A snapshot of the NSF NeXUS Facility at Ohio State

Conceptual drawing of the NeXUS system

What are the major goals of the project?

This NSF project will develop and commission the National eXtreme Ultrafast Science (NeXUS) Facility. This is a user facility with a peer-evaluated process for obtaining use time, guest offices, a user control room, staff support, and—at its core—the NeXUS System.

What is the NeXUS System?

The NeXUS System is under development now. It is planned to be a first-of-its-kind combination of a laser driving the generation of extreme ultraviolet (XUV) and soft x-ray pulses with durations from femtoseconds to attoseconds. The System has a “beamline” arrangement so that three distinct XUV beams, each with its own time and spectral characteristics, can be generated from a single laser. The laser and XUV pulses are then coupled into an “end station” that directly support user measurements.

What’s special about the NeXUS System?

NeXUS will make measurements that have taken heroic effort and make them routine. NeXUS will make measurements that have been impossible and make them possible. NeXUS will give scientists and engineers access to cutting-edge laser experiments that have only been available to laser researchers.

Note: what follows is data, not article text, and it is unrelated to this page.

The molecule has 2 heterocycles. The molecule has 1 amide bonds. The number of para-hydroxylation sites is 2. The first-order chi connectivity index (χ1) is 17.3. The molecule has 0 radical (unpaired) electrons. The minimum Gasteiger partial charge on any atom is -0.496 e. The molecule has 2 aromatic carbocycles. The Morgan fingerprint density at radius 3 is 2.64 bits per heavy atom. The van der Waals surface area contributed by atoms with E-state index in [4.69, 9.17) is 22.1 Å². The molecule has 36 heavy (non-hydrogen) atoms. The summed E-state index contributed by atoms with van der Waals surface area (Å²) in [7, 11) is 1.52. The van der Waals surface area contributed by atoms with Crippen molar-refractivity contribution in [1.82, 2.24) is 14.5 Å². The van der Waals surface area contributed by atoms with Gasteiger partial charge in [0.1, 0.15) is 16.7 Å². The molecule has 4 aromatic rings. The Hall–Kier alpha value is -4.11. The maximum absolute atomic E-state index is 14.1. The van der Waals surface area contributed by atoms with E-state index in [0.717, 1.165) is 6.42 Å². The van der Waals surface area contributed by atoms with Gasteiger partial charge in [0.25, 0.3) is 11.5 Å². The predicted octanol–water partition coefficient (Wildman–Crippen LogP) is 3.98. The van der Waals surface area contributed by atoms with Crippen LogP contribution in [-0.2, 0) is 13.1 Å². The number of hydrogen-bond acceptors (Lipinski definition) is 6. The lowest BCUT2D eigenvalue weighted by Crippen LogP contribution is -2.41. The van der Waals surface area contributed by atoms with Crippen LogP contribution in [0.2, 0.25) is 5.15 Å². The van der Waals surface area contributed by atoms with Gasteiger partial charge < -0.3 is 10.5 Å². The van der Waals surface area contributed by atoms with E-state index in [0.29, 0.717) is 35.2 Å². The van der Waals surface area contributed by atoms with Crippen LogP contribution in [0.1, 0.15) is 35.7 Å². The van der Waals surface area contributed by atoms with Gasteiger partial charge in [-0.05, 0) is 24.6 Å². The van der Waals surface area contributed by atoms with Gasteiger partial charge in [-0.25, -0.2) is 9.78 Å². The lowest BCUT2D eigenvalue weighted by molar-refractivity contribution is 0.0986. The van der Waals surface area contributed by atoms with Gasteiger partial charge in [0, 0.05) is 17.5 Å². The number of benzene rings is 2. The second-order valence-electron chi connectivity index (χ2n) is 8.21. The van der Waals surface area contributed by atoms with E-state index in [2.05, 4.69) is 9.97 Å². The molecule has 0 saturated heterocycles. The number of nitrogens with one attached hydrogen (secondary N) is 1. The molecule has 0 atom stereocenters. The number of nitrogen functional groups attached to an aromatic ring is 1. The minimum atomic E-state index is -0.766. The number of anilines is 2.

This leap forward is driven by the high repetition rate and high average power of the NeXUS laser. The NeXUS laser has a 100 kHz repetition rate and an average power close to 1 kW. This will bring about a 100-fold improvement in the rate of data collection and, thereby, vastly expand the scope of feasible experiments. This advanced laser will be maintained and operated by NeXUS staff who will work with users to complete their experiments.

What types of measurements does the NeXUS System support?

The NeXUS System is being built with multiple end stations to support user measurements of angle-resolve photoelectron spectroscopy (ARPES), element-specific scanning tunneling microscopy (STM), x-ray absorption spectroscopy (XAS), x-ray reflection spectroscopy (XRS), attosecond science, and laser induced electron diffraction (LIED). All of these measurements can be time resolved using combinations of the laser and XUV pulses.


What are the NeXUS System specifications?

The NeXUS system is under development. This document details the design specifications we are building toward. The NeXUS design team are in the process of verifying the laser, beamlines, and end stations before integrating them into the system.

How can I use NeXUS for my own experiment?

The goal of NeXUS development is to open the facility to users in 2024. Time at the facility will be awarded in a competitive, peer-reviewed process. The process to apply for time at the Facility will be announced at least three months in advance of this opening. We will continue providing information through this website, through our newsletter, and at our user workshops.

How can I stay informed about NeXUS?

Subscribe to our quarterly newsletter to learn the latest, including opportunities to join in on NeXUS presentations and workshops:


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